Monday, July 21, 2008

I'll See You In My Dreams

For a few weeks, I've felt run down, sore and exhausted. I wish I had time to take a day off and lie still while charming young things bring me restorative chicken liver pate and tropical fruit. I don't. No matter. My co-worker got hit by a dump truck that launched his car fifty feet into a telephone pole, totalling the car and cracking his rib. He's sitting at his desk now, telling us about the Have A Heart trap that survived the various impacts that turned his car into crushed metal. It's a fucking miracle! Well, shut my mouth.

I haven't been able to bicycle to work. Yesterday was the sixth successive day topping 90 degrees, and almost every forecast contained some mention of lightning. It's raining lightly now. That's why today is the only day this summer I've worn suede shoes. Because, you know, because.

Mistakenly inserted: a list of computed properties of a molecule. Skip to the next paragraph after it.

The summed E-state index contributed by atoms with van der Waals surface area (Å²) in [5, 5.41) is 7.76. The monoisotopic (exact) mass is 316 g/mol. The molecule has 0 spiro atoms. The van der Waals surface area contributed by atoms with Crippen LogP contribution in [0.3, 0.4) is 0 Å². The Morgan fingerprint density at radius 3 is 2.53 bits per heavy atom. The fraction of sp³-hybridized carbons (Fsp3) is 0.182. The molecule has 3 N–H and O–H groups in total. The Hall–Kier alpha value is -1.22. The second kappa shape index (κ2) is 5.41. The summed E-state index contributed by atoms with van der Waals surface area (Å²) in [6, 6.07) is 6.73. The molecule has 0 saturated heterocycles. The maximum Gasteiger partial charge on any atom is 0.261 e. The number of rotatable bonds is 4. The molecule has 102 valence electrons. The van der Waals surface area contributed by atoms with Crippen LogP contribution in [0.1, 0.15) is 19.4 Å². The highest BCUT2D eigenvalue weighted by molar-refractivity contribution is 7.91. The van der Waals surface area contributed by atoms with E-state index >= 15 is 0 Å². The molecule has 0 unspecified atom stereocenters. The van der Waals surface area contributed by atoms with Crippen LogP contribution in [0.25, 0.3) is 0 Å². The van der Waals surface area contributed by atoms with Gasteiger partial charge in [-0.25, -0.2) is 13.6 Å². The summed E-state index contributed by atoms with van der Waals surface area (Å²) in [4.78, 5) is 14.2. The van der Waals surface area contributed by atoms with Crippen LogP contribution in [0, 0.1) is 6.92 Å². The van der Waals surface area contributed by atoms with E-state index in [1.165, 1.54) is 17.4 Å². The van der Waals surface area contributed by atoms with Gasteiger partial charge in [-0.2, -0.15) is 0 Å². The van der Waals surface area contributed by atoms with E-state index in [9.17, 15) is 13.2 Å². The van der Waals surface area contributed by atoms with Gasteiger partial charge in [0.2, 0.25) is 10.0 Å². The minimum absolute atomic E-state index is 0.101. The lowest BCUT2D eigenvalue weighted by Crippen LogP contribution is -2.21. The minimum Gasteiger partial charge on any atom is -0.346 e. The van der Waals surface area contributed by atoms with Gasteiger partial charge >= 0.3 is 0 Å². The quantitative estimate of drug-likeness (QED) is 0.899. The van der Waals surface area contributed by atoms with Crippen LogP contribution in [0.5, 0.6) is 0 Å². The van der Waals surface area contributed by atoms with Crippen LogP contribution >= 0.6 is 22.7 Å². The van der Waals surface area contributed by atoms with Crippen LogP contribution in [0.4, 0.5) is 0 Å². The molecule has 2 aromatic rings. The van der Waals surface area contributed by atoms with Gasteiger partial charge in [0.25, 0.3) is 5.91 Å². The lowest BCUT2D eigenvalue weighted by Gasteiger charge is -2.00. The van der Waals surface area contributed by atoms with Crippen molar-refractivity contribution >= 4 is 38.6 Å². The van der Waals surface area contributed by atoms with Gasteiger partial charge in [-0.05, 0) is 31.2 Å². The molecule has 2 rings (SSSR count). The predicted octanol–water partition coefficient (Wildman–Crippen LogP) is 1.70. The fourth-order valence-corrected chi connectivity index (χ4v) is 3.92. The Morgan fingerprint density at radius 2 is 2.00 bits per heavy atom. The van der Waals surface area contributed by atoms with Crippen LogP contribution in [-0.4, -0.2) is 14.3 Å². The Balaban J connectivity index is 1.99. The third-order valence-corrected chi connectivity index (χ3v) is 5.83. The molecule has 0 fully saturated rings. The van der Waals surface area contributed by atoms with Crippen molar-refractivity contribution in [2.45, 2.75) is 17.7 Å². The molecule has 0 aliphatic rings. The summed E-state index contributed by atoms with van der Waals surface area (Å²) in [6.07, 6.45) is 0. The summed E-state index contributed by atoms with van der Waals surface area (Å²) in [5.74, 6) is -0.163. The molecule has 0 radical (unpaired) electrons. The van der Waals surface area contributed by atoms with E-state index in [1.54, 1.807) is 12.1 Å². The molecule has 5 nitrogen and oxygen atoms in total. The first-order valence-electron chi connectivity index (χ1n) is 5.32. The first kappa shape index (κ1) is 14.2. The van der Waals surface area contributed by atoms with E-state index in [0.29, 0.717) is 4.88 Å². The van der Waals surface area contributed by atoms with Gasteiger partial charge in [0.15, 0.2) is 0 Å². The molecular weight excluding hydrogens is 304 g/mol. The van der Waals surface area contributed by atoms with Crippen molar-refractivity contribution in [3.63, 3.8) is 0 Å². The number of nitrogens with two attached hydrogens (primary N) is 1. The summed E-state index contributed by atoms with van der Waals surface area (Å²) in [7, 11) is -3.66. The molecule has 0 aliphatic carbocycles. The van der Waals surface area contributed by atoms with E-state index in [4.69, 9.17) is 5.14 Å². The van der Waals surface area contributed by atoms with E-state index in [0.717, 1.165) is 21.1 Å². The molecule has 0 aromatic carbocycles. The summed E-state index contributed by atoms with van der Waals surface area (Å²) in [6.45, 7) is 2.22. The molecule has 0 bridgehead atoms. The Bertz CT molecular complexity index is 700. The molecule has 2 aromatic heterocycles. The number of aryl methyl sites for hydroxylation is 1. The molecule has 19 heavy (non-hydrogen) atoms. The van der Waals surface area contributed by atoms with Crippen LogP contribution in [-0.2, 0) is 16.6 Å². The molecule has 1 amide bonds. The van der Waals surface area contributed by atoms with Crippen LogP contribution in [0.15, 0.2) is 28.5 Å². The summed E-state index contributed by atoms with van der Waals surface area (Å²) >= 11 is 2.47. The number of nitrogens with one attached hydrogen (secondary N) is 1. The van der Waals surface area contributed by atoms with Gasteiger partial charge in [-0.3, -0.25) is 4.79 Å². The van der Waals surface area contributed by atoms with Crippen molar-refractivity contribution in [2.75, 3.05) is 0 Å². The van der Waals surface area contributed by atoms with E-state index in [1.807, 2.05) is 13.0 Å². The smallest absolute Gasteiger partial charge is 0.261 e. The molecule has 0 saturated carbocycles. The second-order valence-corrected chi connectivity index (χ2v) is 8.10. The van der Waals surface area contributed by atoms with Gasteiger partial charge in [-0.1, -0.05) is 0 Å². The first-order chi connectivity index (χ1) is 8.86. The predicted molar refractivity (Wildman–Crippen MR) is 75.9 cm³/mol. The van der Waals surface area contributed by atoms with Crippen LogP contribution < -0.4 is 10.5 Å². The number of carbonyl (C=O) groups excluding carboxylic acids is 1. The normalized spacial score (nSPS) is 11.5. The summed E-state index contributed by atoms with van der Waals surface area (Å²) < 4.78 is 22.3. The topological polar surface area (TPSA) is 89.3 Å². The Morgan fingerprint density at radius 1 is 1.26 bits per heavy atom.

The Weavers at Carnegie Hall has been on my mind. Daria, Todd and I spent a lot of time alone together, singing these songs. In my lifetime, the way people listen to music has changed fundamentally. Let's call this American History: our parents weren't wild about television anyhow, so they'd put on records. A listener had a respectful, attentive duty to records: motion was limited to what did not disturb the needle for 24-26 minutes, and sometimes all a person did was hold still and really listen. Sometimes, we'd sing along and often dance. Sometimes we'd dance to the radio. Until we started buying our own records - no mean feat since we didn't live anywhere near a record store - we had this intimate relationship with our parents' music. Thus, somewhere in the back of my child mind, I know every note, every catcall, every thunderous cheer of The Weavers at Carnegie Hall.

Because I remember my father coughing on his restaurant breakfast and whispering, "That man over there - he was blacklisted by McCarthy" and because I've been in a foul mood since warmongers started flinging around the word traitor in 2002, and because there was never any reason to invade Iraq, I see this treachery for what it is. Somewhere, there is music and we should be dancing.

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